Don’t get me wrong, spring semester has its academic rigors as well! I had my second midterm of the semester this past Tuesday in my Math 19a class. I was honestly, initially dreading this math class because my math course last semester met 3 times a week and had a pset (problem set) due EVERY TIME we met. Not okay. However, I’ve grown to love Math 19a. The class is really small and I feel like we’re already a community! Might even go ahead and say that it’s my favorite class this semester! This math class focuses on applying differentials to the life sciences, modeling predator-prey systems to epidemics and human heart positions within the body. The material totally makes all the premed sides of me tingle with warmth. By all means, I’m not saying I was excited for the midterm, but it helps that I adore the professor.

Math 19a is taught every semester, which in my opinion, is pretty rare since most classes are usually just taught in either the fall or the spring. It’s taught incredibly well, but most notably for the freshness of the class. There are advantages of it the class being help every semester such as the professor is consistent, extremely knowledgeable, and familiar with how students will grasp certain concepts. However, there comes a point when some professors who have been teaching the same course for so long that it becomes mundane and seems too rehearsed. Math 19a, however, sort of “refreshes” every semester. The professor changes the scientific articles that each set of students read and analyze as well as the psets, warm up problems, and lecture notes. These seemingly small changes make grand differences because it keeps everyone involved on their tippy toes rather than complacent and comfortable. I’m a big fan of the class and I’m nerdily looking forward to integrating math into my biology knowledge!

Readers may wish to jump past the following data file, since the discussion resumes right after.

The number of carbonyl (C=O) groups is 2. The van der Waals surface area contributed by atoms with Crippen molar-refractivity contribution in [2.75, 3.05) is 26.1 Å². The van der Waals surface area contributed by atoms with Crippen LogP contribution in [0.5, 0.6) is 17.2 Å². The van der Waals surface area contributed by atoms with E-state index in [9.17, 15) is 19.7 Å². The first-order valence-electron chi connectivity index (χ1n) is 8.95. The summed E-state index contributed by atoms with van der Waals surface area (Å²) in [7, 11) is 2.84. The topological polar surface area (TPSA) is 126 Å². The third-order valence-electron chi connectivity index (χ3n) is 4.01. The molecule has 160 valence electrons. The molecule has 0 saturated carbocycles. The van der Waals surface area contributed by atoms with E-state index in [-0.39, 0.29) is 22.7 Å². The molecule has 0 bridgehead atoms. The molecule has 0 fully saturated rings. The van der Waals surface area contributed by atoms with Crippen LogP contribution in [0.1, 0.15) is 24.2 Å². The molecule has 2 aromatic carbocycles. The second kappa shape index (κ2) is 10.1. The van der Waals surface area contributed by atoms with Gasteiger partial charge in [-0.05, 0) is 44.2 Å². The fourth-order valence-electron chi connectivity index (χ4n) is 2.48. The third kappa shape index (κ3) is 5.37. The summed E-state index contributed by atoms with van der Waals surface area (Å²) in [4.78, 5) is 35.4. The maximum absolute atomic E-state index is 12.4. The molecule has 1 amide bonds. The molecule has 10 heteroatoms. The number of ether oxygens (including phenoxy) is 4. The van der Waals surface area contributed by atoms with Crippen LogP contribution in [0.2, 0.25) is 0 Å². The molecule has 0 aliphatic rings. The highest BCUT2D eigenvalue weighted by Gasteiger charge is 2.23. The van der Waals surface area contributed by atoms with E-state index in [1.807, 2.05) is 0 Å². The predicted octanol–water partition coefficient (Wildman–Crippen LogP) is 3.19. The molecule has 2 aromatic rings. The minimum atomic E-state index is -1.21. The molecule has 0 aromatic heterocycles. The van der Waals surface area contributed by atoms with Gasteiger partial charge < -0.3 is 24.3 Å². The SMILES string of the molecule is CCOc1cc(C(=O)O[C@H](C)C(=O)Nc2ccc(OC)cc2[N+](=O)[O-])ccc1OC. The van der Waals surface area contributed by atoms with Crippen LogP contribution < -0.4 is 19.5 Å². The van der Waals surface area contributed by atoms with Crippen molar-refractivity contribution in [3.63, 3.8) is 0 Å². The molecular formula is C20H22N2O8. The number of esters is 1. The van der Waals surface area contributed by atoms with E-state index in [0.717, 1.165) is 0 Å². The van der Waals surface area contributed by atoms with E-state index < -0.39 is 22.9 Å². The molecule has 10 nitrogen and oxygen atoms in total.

My midterms are spaced out pretty well this semester; I really have nothing to complain about. My next exam is Monday night in LS1b (genetics). I have to be honest that it’s been a little hard to study with Spring Break on my mind. I do have exciting plans for my vacation, but on campus, the few days leading up to Spring Break is Housing Day  http://www.thecrimson.com/article/2012/3…) where all the freshmen (self-grouped into ~8 friends) get assigned an upperclassman house to live in for the rest of their undergraduate years!

For the freshmen, this waiting period is full of unknown and maybe some excitement. The upperclassmen have the most fun job of advertising their own respective houses though. Students (more often than not) always have pride for their respective houses as you can hear in everyday sly comments in casual conversations. This house spirit magnifies with great intensity the weeks leading up to Housing Day though because there is so much glory to be had when freshmen rightfully desire the house in which you reside.

This time of year is very exciting because everyone’s (hidden) talents come out. In order to publicize the greatness of an upperclassman house, there are Facebook fan pages and pep-rally-like events/study breaks. Yet my absolute favorite form of spirit is Housing Day videos which are typically parodies on culturally relevant/hilarious matters in the media. I’ll leave you with a few videos:

My house/best house, MATHER HOUSE last year jumped on the Call Me Maybe coattails and created this gem:

This year, we wanted to double up and went with a James Bond twist with the help of the House Masters and Administration!!

Last year, Quincy House came in a close second to Mather’s Call Me Maybe by adding their Quincy flare to the movie Inception:

As you can see, not all the parodies are current. We appreciate throwbacks too!

Adams House (notorious for the gaudy gold decor) came out with a real gem – or should I say they struck gold?